The Women’s Final Four is another in a long line of events that keep local cash registers humming a sweet tune
By Tony Fay
Imagine a scene from everyone’s favorite movie, Casablanca. A crowded gathering place. Colorful characters. Exotic wardrobes. A room abuzz with a heady cocktail of languages and dialect.
Now, retool the setting from World War II French Morocco to the Dallas Omni Hotel circa 2016. And Humphrey Bogart? He’s out as head saloon-keeper, recast by the equally dashing and debonair Ed Netzhammer, Senior Vice President of Operations for Omni Hotels & Resorts.
“That’s what our hotel felt like during WWE WrestleMania – it was like being in a movie,” said Netzhammer. “It is without question the largest international crowd we’ve had in our hotel. It really made you understand the worldwide reach of the WWE. It was a fantastic weekend for us.”
While the NCAA Women’s Final Four may not “round up the usual suspects” of the annual WWE blowout, the event will bring tremendous economic impact to the North Texas region. Projections show up to 30,000 basketball die-hards making the pilgrimage to Dallas for the weekend. That’s a big win for the local hospitality industry.
“We’ll host one of the four teams, so our hotel will do very well,” said Netzhammer, who has worked in 22 markets across the U.S. and has overseen major properties in both Houston and New Orleans. “Dallas is the sport mecca – the best of any city in the U.S. It has done a great job of attracting events, big and small. That success is seen in our bottom line.”
The Omni Dallas opened in 2012, a short bounce pass into Dallas’ historic run of hosting mega-sporting events. “We weren’t open yet for the NBA All-Star Game in 2009 or Super Bowl in 2011, although our hotel played a key role in the NFL’s décor strategy. But we’ve played a leading role ever since,” he said, pointing to the 2014 NCAA Men’s Final Four, the 2015 College Football Playoff National Championship, Academy of Country Music Awards, WrestleMania and this year’s Women’s Final Four.
These dalliances in the national (and international) spotlight, mixed with the consistent performance of annual sports stalwarts like the Cotton Bowl Classic and the Heart of Dallas Bowl, have helped the hotel increase its Saturday night occupancy rate from 50-percent a few years back to better than 66-percent now. “There’s no question sports has played a large part in that growth,” he said. “The numbers speak for themselves.”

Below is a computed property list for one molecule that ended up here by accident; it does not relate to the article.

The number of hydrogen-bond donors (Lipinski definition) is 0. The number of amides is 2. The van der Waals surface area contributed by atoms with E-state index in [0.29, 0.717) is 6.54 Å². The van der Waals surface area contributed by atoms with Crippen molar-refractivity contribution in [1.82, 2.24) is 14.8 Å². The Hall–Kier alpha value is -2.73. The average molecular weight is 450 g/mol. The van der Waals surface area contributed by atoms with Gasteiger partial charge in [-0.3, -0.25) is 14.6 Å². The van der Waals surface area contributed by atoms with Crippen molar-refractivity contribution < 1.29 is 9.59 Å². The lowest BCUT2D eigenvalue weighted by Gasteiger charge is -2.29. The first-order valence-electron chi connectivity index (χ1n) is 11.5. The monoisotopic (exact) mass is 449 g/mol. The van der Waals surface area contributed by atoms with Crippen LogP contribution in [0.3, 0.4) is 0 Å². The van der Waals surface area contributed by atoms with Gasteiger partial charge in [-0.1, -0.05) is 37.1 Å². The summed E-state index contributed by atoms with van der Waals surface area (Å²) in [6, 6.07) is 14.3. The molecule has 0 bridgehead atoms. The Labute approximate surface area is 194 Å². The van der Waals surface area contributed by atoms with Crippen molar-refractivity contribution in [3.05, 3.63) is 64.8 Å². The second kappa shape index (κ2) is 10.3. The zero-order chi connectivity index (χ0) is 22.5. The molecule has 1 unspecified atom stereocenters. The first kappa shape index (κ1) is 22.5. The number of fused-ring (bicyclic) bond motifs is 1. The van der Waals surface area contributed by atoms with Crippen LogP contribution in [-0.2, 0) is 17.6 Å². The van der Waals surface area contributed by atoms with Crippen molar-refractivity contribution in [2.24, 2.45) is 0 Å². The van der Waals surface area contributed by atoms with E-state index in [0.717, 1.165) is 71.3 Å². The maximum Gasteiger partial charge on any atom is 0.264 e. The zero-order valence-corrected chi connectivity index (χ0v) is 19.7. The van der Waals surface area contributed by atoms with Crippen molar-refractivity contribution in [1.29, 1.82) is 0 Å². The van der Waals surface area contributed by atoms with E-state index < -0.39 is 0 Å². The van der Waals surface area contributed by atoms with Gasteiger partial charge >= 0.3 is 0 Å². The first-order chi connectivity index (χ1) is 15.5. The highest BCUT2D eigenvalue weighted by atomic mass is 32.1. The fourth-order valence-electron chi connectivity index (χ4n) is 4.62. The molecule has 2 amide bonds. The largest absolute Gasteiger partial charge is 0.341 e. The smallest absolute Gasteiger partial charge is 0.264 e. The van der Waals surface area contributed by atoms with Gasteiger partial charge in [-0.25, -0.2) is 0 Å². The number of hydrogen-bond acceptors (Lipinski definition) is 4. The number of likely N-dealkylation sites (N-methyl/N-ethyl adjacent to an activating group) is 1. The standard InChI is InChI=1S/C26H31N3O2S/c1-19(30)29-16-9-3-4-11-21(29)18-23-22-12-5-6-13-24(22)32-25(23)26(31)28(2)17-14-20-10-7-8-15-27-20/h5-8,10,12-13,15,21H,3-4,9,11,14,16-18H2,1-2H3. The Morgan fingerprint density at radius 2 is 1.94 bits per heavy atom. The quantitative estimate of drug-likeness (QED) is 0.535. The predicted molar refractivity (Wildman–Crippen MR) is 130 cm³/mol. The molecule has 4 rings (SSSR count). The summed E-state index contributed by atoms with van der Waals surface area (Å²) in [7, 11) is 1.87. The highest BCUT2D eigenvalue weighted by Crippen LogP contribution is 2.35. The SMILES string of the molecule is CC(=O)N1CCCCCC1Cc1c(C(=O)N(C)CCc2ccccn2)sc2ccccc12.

But it’s not just the hospitality industry that benefits. E.A. Teasley & Co. opened shop in Dallas in 1950 specializing in the creation of tents and truck covers. Fast forward to 1992, when Teasley’s grandson, Jeff, first provided “grand format” printing to the State Fair of Texas. Two years later, the Cotton Bowl Classic called, and Teasley cemented its reputation as the go-to firm for event signage.
Then the wave of big events hit North Texas.
Teasley’s business model went through the roof. “Since the Super Bowl was here, we’ve grown from 17 full-time staff members to 43,” Jeff Teasley said. “And our sales – they’ve grown by 300-percent.”
Teasley is now considered a national leader in its niche. “There are so many people that work on big events – vendors people would never even think of,” said Teasley. “Between the NCAA, sponsors, and others, we are probably working for 15 different companies in creating signage for the Women’s Final Four. It’s a major event and a lot of people will benefit from its impact.”
Charlie Green, owner of Olivella’s Neo Pizza, said he’s planning on staffing up for Women’s Final Four weekend. “The business from the games will be great, but what will really put it over the top will be the concerts at Tourney Town,” said Green, who opened his Victory Park location seven years ago. “Pat Green and Jennifer Nettles performing will really add to the crowds. These events bring lots of people, but more importantly, lots of people prepared to spend money.”
Netzhammer is quick to point out that it’s not just mega-events that bring dollars. “Each February the (Kay Bailey Hutchison) Convention Center hosts a cheer competition that brings 75,000 visitors. We have a youth volleyball tournament that turnout 68,000. These don’t have the same publicity value as say the Women’s Final Four, but they keep the drumbeat throughout the year. The Dallas Sports Commission has done a fabulous job of that.”
To paraphrase Humphrey Bogart memorable final line to Claude Rains on that misty Casablanca runway, in Dallas the partnership of sports and business is “the beginning of a beautiful friendship.”